Fresh parsley contains high quantities of chlorophyll, which can help reduce odour. Chewing parsley helps freshen your breath because it eliminates the germs in the mouth responsible for bad odour. People have also reported that chewing fresh parsley or taking parsley capsules is an effective way to clear garlic breath.2

Prevention of kidney stones

It has been found that parsley increases the production of urine, and this increased urine volume helps prevent supersaturation of the urine. It also increases the urine pH, preventing the formation of calcium crystals.5 These crystals could form kidney stones in the bladder or urinary tract, leading to blockage and pain.

Skincare and odour prevention

Parsley’s essential oils are thought to effectively remove the fungus and bacteria that cause skin blemishes. Parsley oil obtained from the plant's leaves, roots, and seeds is considered antimicrobial, and it is used in hygiene products like soaps and detergents due to its ability to kill bacteria and odours.

Nutrients in parsley

Numerous vitamins, minerals, and antioxidants found in parsley have significant positive effects on our health. Parsley has a particularly high vitamin K content. Additionally, parsley is a strong source of vitamin A and flavonoids, which are antioxidants.2 A nutrient-rich herb, parsley offers a range of vitamins, minerals, and antioxidants. Here are a few essential vitamins and minerals found in parsley:

  • Vitamin C: Parsley is a great source of vitamin C, giving 130% of the recommended daily requirement in just one cup. An essential antioxidant, vitamin C helps collagen formation and boosts the immune system
  • Vitamin K: Parsley is one of the greatest food sources for vitamin K, giving ten times the recommended dietary allowance (RDA) in just one cup. Vitamin K is essential in maintaining bone health and blood clotting mechanisms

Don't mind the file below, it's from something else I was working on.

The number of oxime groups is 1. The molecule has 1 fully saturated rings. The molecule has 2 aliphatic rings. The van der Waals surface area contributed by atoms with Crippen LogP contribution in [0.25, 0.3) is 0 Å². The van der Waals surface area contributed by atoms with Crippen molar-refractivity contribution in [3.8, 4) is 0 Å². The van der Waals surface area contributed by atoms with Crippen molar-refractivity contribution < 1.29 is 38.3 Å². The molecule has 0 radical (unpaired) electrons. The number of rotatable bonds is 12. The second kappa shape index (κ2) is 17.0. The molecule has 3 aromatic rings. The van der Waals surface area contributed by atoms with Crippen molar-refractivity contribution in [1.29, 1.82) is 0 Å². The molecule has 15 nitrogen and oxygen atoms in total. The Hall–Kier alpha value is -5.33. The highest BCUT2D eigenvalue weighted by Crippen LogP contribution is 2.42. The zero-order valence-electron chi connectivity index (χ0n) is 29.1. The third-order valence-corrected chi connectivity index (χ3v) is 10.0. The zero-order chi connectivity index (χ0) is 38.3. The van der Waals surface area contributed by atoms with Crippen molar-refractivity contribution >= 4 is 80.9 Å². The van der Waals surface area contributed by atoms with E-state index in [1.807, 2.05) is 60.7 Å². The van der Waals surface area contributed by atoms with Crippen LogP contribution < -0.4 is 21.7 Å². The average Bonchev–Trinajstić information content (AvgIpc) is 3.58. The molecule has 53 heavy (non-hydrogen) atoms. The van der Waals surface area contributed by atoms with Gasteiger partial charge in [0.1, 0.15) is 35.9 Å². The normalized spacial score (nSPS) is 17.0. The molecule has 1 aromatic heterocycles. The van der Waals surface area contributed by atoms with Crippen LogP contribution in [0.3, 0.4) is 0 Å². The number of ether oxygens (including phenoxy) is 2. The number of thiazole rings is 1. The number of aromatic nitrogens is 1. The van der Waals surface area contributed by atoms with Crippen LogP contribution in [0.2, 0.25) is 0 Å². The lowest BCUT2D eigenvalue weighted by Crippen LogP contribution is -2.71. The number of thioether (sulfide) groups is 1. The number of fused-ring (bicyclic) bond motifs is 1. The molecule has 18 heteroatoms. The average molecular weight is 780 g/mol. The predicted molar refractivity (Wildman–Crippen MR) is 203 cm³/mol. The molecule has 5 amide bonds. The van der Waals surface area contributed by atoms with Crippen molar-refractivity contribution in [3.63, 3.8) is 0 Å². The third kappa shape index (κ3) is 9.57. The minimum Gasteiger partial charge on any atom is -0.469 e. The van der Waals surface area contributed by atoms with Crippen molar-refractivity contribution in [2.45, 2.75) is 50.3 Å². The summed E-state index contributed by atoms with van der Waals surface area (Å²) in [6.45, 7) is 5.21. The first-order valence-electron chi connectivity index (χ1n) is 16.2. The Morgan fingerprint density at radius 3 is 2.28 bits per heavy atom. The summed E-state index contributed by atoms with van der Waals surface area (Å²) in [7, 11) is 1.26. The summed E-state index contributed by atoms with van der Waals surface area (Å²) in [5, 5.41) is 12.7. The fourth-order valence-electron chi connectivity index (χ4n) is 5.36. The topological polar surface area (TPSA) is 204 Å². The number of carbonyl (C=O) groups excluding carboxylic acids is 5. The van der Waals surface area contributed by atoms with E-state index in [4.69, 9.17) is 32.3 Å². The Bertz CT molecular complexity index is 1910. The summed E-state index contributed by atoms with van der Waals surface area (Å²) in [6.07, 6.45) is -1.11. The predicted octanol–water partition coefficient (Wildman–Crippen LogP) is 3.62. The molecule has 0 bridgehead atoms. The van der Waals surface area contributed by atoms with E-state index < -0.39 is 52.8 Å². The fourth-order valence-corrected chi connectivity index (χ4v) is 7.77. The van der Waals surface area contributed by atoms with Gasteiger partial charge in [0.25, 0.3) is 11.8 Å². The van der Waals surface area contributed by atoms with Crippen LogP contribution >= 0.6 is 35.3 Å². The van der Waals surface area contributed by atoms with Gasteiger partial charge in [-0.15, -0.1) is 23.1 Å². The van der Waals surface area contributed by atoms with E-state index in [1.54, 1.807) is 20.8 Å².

• Folate: One cup of parsley contains more than 20% of the recommended daily intake for folate. Folate is crucial for cell development and DNA synthesis

Including parsley in the diet

You may already be used to some of the ways to use parsley, but you might be surprised to find there are other ways to enjoy this superfood. Parsley can be used as a finishing touch by sprinkling the freshly cut or dried leaves over foods or adding freshly chopped leaves to soups or salads. Additionally, parsley is a crucial component of many herbal spices, sauces, and foods. Parsley can be eaten raw in both fresh and dried forms; below are several alternative sources of parsley:

  • Parsley tea: Making parsley tea is as simple as boiling some parsley in water and straining the mixture. It can be consumed hot or cold and aids with bloating, digestion and menstruation. Parsley tea can also be utilised to keep the liver healthy, helping keep your liver free of toxins and supporting normal bodily functions
  • Smoothies: Parsley leaves can be incorporated into smoothies to add a dose of nutrients such as vitamin C, vitamin K, and potassium
  • Parsley-infused oil: Infusing olive oil with parsley can create a flavorful and nutritious oil that can be used in cooking or as a salad dressing
  • Skincare routine: Parsley can be ground into a paste and used topically to help soothe skin irritation and reduce inflammation. It can also help reduce the appearance of dark spots and brighten the skin.

Fresh parsley can be stored for up to a week; it must be washed, dried, wrapped in a damp paper towel, then put inside a plastic bag and refrigerated.

Overall, parsley is a versatile herb that has several health benefits. Incorporating parsley into your diet and skincare routine can help improve overall health and well-being.

How much is enough?

Although parsley is generally safe to eat and offers several health advantages, some people may have adverse effects, just like with any herb or dietary supplement. The following are some possible adverse effects of parsley:

  • Allergy: Parsley may trigger allergic responses in some people, including skin rashes, itching, swelling, and breathing difficulties